# Thread: Discrete Maths Question

1. ## Discrete Maths Question

Hey, I have a question that looks relatively easy, but I'm not too sure how to go about answering this one.
Any help would be greatly appreciated

A group of 15 people is gathered together for a meeting. Show that at least two people must have the same number of acquaintances at the meeting.

2. Originally Posted by Storm20
Hey, I have a question that looks relatively easy, but I'm not too sure how to go about answering this one.
Any help would be greatly appreciated

A group of 15 people is gathered together for a meeting. Show that at least two people must have the same number of acquaintances at the meeting.
As currently worded, I don't think the question can be answered. What is an acquaintance ....?

3. yeah that's the problem I was having, it's not worded very clearly. I presume it means show that two people either meet or know two other people at the meeting.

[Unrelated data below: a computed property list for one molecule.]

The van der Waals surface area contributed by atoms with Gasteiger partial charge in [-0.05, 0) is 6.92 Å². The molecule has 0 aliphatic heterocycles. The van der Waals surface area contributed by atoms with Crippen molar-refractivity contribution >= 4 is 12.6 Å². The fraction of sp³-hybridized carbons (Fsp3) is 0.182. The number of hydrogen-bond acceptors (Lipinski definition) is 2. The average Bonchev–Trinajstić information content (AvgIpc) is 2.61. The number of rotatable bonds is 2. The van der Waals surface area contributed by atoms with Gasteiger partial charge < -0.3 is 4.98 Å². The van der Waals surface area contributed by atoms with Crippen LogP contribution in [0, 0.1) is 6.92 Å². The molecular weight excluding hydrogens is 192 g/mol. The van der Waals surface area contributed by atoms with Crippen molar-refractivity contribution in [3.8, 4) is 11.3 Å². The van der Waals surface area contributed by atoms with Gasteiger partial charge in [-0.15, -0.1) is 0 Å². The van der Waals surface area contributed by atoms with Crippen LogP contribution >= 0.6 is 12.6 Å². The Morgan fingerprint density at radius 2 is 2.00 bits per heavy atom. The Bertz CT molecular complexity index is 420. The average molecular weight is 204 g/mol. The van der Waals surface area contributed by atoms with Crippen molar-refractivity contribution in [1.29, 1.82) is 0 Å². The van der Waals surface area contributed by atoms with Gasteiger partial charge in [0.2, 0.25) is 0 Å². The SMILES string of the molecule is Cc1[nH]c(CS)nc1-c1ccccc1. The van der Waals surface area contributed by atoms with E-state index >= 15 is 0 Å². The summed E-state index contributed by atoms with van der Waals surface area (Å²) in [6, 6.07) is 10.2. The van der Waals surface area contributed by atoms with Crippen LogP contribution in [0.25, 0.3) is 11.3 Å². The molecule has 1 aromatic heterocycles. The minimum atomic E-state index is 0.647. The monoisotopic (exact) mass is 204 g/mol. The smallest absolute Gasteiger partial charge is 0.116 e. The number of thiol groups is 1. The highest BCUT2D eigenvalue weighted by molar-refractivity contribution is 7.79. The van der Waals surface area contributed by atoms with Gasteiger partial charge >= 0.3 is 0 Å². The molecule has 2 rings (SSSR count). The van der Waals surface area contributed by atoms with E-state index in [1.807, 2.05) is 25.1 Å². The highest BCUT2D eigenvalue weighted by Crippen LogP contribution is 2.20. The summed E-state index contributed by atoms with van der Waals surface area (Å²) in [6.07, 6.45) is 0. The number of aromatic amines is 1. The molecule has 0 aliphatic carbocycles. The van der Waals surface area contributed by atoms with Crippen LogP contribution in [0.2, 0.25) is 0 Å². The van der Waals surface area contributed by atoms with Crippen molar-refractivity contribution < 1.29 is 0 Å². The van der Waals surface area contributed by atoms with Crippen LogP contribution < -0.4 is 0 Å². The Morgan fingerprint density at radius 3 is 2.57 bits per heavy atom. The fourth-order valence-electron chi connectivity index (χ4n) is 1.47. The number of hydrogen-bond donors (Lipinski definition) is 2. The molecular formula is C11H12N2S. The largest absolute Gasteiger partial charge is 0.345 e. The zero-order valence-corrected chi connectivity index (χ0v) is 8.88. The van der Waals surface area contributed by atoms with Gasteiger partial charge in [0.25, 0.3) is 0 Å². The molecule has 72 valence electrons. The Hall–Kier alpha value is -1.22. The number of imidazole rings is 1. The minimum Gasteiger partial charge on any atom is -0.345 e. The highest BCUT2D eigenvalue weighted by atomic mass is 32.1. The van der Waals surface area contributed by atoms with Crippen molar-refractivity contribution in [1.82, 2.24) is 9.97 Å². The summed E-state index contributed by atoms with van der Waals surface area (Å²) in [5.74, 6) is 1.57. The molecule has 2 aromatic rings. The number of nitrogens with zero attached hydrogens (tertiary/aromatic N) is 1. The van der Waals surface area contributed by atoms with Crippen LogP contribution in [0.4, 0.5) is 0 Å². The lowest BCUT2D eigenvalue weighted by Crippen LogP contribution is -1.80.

But really....doesn't give us much scope on how to solve it mathematically.

4. Originally Posted by Storm20
A group of 15 people is gathered together for a meeting. Show that at least two people must have the same number of acquaintances at the meeting.
This is a common question in sections on graph theory. By two people being acquaintances we mean a two-way relationship. So in a graph representing the acquaintances in a group a edge joins two vertices(people) that are acquainted.
Theorem: In any simple graph, $|V|\ge 2$, there are at least two vertices with the same degree.